Presented by Yohangza Theatre Company and the OzAsia Festival
Reviewed Friday 17th September 2010
Venue: Space Theatre, Adelaide Festival Centre
Season: to Sat 18th September
Duration: 2hrs no interval
My evening began well before this performance, with Lee Hae-Kyung, a Korean Shaman, performing a ritual in Artspace to ensure the success of the Festival. Her ritual included dancing, singing, chanting and lots of percussion instruments as well as offerings of food to the audience. This was a fine lead in to the performance of Hamlet because this reinterpretation of Shakespeare’s play involves Shamanistic rituals. The Ghost of Hamlet’s father speaks to him through the Shamans, near the beginning of the play, and they also appear at various times throughout the play to carry out appropriate rituals, such as officiating at the deaths of Ophilia and of Hamlet. These rituals are explained in the programme notes.
Although the performance is in Korean there are English surtitles projected above the stage. The action is, however, very clearly conveyed by the actors and, if you know the general outline of the play, you will find that you do not need to follow the surtitles too closely.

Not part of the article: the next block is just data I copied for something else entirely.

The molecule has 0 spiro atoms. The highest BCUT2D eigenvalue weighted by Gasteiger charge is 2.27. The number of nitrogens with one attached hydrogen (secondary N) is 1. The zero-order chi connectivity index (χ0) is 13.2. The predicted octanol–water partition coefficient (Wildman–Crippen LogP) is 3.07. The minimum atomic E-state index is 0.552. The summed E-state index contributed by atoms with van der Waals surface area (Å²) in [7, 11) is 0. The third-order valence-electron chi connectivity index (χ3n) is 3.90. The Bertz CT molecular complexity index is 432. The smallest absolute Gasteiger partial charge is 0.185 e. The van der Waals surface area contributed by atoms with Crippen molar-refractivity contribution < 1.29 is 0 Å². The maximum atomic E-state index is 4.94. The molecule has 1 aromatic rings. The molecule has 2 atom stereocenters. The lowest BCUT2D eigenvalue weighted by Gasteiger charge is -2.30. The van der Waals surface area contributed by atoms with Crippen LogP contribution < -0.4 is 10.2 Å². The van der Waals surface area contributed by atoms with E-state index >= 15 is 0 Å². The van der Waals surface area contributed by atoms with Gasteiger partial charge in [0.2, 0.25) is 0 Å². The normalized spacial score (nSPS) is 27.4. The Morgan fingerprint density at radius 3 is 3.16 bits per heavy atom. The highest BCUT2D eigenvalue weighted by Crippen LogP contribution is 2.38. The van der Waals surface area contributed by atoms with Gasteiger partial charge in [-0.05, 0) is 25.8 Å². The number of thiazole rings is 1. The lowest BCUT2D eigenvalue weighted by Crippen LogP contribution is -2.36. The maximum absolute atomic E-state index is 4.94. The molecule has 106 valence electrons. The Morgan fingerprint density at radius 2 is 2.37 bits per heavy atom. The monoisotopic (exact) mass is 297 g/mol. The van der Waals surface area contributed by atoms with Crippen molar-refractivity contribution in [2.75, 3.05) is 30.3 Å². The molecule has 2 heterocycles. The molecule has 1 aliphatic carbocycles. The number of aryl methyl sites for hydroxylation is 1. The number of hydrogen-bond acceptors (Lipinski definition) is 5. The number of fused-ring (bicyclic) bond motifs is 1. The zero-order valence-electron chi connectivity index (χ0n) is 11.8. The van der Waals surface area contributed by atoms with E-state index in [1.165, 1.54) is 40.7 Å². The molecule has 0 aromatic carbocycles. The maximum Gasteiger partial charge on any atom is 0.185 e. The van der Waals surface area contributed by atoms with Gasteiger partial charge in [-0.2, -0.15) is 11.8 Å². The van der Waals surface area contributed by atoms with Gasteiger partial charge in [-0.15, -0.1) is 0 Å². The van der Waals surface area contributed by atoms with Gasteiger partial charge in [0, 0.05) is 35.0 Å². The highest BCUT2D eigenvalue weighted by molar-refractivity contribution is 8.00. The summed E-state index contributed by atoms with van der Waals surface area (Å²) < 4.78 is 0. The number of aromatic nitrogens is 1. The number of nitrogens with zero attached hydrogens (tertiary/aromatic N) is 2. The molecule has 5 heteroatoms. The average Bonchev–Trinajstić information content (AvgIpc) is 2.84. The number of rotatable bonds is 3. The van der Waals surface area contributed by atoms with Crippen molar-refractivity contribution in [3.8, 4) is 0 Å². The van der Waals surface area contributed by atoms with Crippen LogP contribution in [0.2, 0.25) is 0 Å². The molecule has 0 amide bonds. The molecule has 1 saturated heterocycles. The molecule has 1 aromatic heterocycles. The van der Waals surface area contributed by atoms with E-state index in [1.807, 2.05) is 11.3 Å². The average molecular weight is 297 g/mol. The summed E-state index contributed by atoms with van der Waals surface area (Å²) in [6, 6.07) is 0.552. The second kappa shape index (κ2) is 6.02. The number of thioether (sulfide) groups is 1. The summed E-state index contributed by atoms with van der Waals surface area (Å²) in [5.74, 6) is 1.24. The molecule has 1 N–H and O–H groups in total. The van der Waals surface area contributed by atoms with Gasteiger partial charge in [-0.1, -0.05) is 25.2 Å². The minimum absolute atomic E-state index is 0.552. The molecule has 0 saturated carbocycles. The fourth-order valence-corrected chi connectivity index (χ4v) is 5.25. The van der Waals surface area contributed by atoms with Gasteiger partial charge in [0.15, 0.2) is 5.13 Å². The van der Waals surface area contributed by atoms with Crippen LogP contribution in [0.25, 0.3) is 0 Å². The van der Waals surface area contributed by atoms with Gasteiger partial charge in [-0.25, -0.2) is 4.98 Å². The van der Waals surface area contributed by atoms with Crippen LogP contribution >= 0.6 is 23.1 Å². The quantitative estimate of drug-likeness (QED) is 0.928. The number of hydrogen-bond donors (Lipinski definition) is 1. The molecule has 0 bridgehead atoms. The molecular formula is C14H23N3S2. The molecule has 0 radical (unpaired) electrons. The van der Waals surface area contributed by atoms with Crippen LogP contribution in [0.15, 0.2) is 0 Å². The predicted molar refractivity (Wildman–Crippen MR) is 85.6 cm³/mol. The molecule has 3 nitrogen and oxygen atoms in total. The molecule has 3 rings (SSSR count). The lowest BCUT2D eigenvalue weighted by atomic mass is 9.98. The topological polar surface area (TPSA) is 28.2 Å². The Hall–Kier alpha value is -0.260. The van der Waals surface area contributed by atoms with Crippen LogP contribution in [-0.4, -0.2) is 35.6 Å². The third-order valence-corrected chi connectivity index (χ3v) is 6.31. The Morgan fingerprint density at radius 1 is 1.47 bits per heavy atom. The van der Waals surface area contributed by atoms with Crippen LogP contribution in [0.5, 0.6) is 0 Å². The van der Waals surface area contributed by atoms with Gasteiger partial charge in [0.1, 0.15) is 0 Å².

The performance area, designed by Il-Jin Im, consists of large rectangle surrounded by a wide path of rice, flanked on either side of the stage by a row of percussion instruments. Most of the musical accompaniment is live, but with occasional recorded music as well. This large, open space allows ample room for the performance and, with only minimal props, concentrates the attention on the story and the performers. The costumes, of course, are stunning.
The performance itself was everything that I had expected, having seen their previous interpretation of A Midsummer Night’s Dream. Under the direction of Jung-Ung Yang Shakespeare’s play takes on new insights through this radically different approach and, with plenty of pace and energy, as well as some excellent performances, I could not have had a better start for the OzAsia Festival.
Jung-Yong Jeon if full of passion as Hamlet and Seung-Hae Nam is the most sensitive of Ophelias. Hae- Kyun Cheong and Eun-Hee Kim, as Claudius and Gertrude, give strong performances as the villains of the piece and Jin-Gon Kim and Woo-Keun Jung, as father and son, Polonius and Laertes, bring depth to their performances and Sang-Bo Kim, as Horatio, displays great friendship for Hamlet, convincing in his desire to die with him.
The original ideas, fresh approach and superb performances make this a very special evening of theatre.
Reviewed by Barry Lenny, Arts Editor, Glam Adelaide.